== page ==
- The page mentality
- The broadcast mentality
- The copy and paste mentality
Let me explain those rather cryptic descriptions.
The page mentality
Users are increasingly expecting web applications to behave like desktop software, rather than traditional web pages. Unfortunately most course finders I encounter feel like they were built in 1999. While other web applications make use of technologies like Flash and AJAX to provide a faster and more interactive user experience, course finders are typically slow and page based.
The user is forced to navigate a series of link intensive and text heavy pages (as illustrated) before finding information on a single course. There is no ability to compare courses, filter results or receive course suggestions. Instead the course finder is treated like any other page of textual content on the site.
The broadcast mentality
The current crop of prospective under graduates are a generation that has grown up with social networks and value peer to peer recommendation over top down advertising. They do not trust information supplied by institutions and companies, preferring instead the recommendations of their peers. They are used to websites that facilitate this community recommendation model such as Amazon, Facebook or iTunes.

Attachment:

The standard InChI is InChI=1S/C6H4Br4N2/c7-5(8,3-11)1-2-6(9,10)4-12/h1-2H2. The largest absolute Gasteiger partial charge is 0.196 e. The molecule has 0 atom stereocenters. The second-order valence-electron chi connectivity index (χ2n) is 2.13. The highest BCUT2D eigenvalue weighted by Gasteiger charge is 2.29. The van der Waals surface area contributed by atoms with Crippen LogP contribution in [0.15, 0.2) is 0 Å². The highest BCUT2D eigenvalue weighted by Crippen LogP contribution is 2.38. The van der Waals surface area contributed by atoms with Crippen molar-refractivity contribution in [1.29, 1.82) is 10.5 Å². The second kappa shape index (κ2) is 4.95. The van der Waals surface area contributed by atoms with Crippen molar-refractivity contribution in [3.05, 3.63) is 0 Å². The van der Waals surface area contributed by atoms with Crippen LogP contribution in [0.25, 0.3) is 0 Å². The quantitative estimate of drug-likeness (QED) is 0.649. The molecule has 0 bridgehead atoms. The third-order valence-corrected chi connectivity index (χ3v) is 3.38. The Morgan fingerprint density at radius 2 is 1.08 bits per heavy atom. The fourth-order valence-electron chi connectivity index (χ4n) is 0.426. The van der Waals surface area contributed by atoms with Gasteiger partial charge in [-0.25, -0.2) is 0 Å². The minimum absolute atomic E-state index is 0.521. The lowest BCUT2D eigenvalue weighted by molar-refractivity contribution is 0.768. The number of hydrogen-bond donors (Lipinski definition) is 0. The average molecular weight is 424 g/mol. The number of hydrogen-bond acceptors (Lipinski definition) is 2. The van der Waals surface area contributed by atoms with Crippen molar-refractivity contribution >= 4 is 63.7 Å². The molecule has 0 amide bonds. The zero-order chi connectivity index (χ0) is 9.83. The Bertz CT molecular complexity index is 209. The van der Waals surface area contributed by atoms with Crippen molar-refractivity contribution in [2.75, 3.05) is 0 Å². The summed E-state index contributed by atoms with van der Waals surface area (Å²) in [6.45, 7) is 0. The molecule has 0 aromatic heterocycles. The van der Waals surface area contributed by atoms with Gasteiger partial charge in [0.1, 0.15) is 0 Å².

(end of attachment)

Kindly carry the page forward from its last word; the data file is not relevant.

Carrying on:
Unfortunately most institutions actively discourage peer to peer recommendation. Marketing departments fear what would happen if they lost control of the message and academics shiver at the prospect of having their courses rated by students. Instead they continue using a broadcast model where the content is controlled centrally and prospective students have no sense of how reliable the information is.
The copy and paste mentality
The problem is not just confined to the reliability of the course information provided. It is also to do with the quality.
In my experience much of the information about an individual course is lifted directly from the printed prospectus. In turn, that copy has been provided by individual faculties, schools or course leaders.